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Nov
30

This week, the photo of NYPD Officer Larry DePrimo giving a homeless man a pair of new winter boots inspired so many comments, likes, tweets and shares on Facebook and Twitter that he ended up on The Today Show this morning. If you haven’t heard the story already, this young police officer noticed a homeless man on the sidewalk with no shoes in bitterly cold New York weather. DiPrimo used his own money to buy the man a pair of new boots. (The store gave Officer DePrimo a discount when they learned what he was doing.) “I really didn’t think about the money,” he said. Arizona Tourist Jennifer Foster noticed what was happening, was reminded of a similar kindness her father had done for someone as a police officer in Phoenix, and she snapped a photo. She sent it, along with a message of appreciation, to the New York Police Department. And the rest, as they say, is history.

Last night at the dinner table, my husband, son and I talked about this story, about how compassionate this officer was and how what he did showed true kindness. We asked each other, “What would you do if you saw a homeless person with no shoes in the freezing cold?”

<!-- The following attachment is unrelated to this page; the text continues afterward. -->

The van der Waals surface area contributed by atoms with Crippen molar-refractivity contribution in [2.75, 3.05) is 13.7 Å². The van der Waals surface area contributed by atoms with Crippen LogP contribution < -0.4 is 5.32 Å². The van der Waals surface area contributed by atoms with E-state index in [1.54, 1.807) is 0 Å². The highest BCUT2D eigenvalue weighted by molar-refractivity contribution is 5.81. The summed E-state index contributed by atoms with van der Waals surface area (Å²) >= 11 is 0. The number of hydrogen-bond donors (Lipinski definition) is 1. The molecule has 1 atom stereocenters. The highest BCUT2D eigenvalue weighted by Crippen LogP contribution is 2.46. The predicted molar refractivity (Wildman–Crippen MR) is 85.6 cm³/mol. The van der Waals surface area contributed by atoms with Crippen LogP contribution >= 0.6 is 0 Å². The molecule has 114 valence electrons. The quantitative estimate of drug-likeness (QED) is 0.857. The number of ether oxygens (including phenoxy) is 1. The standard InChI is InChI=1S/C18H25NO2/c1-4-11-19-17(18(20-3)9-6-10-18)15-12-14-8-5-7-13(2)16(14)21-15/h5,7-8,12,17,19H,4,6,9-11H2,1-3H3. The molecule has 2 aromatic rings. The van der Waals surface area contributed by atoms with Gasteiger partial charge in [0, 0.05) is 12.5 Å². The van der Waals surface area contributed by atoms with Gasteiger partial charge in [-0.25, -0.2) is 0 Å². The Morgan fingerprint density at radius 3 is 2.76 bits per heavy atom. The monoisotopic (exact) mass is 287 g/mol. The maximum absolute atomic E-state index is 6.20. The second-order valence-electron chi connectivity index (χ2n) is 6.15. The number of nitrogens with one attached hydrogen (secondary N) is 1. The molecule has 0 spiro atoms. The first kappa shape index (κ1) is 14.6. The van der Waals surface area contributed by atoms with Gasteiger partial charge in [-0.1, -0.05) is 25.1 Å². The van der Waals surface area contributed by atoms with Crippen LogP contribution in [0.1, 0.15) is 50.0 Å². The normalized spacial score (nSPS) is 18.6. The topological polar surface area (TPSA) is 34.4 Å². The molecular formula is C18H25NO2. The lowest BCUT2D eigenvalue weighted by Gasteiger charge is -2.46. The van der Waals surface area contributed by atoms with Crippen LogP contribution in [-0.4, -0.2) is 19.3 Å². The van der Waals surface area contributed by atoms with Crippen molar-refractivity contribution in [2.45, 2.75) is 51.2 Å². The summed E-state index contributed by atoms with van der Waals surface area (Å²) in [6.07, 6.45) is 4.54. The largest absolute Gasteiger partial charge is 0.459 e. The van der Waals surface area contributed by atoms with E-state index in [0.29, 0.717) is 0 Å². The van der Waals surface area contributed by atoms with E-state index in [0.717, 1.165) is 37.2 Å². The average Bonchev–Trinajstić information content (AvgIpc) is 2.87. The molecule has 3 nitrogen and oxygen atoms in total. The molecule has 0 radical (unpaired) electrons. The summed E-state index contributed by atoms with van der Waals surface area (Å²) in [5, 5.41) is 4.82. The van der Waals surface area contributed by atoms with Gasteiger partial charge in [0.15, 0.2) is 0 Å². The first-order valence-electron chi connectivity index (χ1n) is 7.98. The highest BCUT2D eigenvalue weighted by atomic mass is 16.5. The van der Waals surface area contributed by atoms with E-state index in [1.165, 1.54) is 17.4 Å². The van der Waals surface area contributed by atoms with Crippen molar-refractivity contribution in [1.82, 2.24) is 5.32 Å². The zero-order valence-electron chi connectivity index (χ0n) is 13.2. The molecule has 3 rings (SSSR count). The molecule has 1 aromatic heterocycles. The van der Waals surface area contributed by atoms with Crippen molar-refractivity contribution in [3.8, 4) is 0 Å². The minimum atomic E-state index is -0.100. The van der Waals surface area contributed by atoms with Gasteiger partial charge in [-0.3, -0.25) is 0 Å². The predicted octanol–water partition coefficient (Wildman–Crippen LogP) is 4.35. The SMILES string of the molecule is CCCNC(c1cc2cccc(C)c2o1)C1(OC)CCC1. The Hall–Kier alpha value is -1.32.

Let’s face it, teaching empathy to kids isn’t always easy. Although as parents we may think they should know innately what it means to stand in someone else’s shoes, empathy is actually a quality that develops over time for most people. James Lehman once humorously said that “It often seems that teen agers have all the empathy of crocodiles,” and it can certainly feel that way when your child is constantly leaving messes around the house, picking on their siblings, or being disrespectful to you.

That’s where I think these conversations — and these random acts of kindness — come in. Talking to your child about stories like this one and asking “What would you do?” is a good way to start the ball rolling and just get them thinking about how other people might be feeling. Going out of your way to be kind or help others lets your child know that it’s important to you — and is one of the most valuable things you can teach your kids, in my opinion.

Why is it so important? I believe most good choices flow from empathy: The choice to not bully someone. The choice to not hit your sister. The choice to sit with another student at school who seems down. The choice to help someone by getting them a pair of warm boots. The fact is, it’s very hard to be cruel or unkind when you’re able to put yourself in someone else’s shoes and imagine for a moment how they’re feeling.

So one night before Thanksgiving, I dragged my son with me to pick out food for a dinner for needy families in our area — people who couldn’t afford the meal otherwise. At first Alex said he wanted to stay home, but when we got to the supermarket, his eyes lit up as we began choosing things for another family’s table. (He even insisted on getting the biggest turkey he could find and some extra appetizers and drinks, although I’m not sure Gatorade is a traditional Thanksgiving beverage.)

Slowly, (fingers crossed) the message is sinking in.

And the answer to the question last night, “Would you help this man?”